The Encyclopedia of Northern Kentucky is the authoritative reference on the people, places, history, and rich heritage of the Northern Kentucky region. The encyclopedia defines an overlooked region of more than 450,000 residents and celebrates its contributions to agriculture, art, architecture, commerce, education, entertainment, literature, medicine, military, science, and sports. Often referred to as one of the points of the "Golden Triangle" because of its proximity to Lexington and Louisville, Northern Kentucky is made up of eleven counties along the Ohio River: Boone, Bracken, Campbell, Carroll, Gallatin, Grant, Kenton, Mason, Owen, Pendleton, and Robertson. With more than 2,000 entries, 170 images, and 13 maps, this encyclopedia will help readers appreciate the region's unique history and culture, as well as the role of Northern Kentucky in the larger history of the Commonwealth of Kentucky and the nation. Describes the "Golden Triangle" of Kentucky, an economically prosperous area with high employment, investment, and job-creation rates Contains entries on institutions of higher learning, including Northern Kentucky University, Thomas More College, and three community and technical colleges Details the historic cities of Covington, Newport, Bellevue, Dayton, and Ludlow and their renaissance along the shore of the Ohio River Illustrates the importance of the Cincinnati / Northern Kentucky International Airport as well as major corporations such as Ashland, Fidelity Investments, Omnicare, Toyota North America, and United States Playing Card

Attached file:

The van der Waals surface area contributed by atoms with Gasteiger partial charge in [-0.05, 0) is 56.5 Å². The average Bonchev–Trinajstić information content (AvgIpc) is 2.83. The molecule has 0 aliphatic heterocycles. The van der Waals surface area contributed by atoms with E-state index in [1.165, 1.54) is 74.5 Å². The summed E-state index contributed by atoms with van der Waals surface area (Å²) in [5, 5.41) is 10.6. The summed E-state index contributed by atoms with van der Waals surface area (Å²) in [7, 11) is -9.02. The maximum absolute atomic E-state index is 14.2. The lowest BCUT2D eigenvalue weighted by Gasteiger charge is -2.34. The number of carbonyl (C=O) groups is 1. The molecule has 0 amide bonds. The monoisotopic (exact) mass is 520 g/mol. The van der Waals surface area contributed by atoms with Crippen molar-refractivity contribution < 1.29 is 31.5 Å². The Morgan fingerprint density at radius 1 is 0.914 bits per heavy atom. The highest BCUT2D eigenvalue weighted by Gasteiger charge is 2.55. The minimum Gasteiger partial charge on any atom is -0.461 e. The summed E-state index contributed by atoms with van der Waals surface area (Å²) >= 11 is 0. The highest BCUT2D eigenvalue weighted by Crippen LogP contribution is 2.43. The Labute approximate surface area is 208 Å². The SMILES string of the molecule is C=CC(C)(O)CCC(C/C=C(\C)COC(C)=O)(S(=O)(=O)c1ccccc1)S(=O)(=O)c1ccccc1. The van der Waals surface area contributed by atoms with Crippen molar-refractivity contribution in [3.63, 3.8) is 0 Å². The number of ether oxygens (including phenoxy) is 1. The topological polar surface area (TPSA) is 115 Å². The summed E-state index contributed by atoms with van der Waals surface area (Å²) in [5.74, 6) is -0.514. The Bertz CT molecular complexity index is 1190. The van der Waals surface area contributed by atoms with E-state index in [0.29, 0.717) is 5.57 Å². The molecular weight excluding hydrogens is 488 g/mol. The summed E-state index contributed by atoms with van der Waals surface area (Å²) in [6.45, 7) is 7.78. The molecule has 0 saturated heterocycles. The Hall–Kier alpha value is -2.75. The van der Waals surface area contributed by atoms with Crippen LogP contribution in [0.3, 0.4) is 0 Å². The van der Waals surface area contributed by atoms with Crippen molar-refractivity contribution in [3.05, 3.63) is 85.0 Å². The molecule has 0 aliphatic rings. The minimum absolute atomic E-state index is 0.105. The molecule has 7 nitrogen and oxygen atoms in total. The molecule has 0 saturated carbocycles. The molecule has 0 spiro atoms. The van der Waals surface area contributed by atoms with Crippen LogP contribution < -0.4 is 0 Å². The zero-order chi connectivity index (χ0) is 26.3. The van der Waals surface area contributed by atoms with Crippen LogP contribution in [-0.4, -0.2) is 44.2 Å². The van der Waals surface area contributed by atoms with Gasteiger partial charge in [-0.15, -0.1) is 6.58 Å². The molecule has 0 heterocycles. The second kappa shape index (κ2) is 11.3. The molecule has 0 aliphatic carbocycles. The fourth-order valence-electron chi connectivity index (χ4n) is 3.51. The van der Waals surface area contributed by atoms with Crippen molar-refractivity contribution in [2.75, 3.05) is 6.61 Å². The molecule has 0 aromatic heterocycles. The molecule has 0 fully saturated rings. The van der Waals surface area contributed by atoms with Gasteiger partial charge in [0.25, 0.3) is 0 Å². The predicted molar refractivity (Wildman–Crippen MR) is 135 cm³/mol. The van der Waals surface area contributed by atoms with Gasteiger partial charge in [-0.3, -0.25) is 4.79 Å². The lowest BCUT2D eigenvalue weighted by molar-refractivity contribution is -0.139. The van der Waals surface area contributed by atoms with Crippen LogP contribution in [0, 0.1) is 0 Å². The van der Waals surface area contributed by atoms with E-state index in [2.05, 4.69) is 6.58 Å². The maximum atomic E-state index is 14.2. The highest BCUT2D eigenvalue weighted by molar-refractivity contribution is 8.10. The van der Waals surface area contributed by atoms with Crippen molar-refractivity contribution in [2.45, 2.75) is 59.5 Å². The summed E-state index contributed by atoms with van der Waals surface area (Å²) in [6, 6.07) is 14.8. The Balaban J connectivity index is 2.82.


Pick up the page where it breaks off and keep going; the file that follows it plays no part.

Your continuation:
The National Shrine in Washington, DC has been deeply loved, blithely ignored, and passionately criticized. It has been praised as a "dazzling jewel" and dismissed as a "towering Byzantine beach ball." In this intriguing and inventive book, Thomas Tweed shows that the Shrine is also an illuminating site from which to tell the story of twentieth-century Catholicism. He organizes his narrative around six themes that characterize U.S. Catholicism, and he ties these themes to the Shrine's material culture--to images, artifacts, or devotional spaces. Thus he begins with the Basilica's foundation stone, weaving it into a discussion of "brick and mortar" Catholicism, the drive to build institutions. To highlight the Church's inclination to appeal to women, he looks at fund-raising for the Mary Memorial Altar, and he focuses on the Filipino oratory to Our Lady of Antipolo to illustrate the Church's outreach to immigrants. Throughout, he employs painstaking detective work to shine a light on the many facets of American Catholicism reflected in the shrine.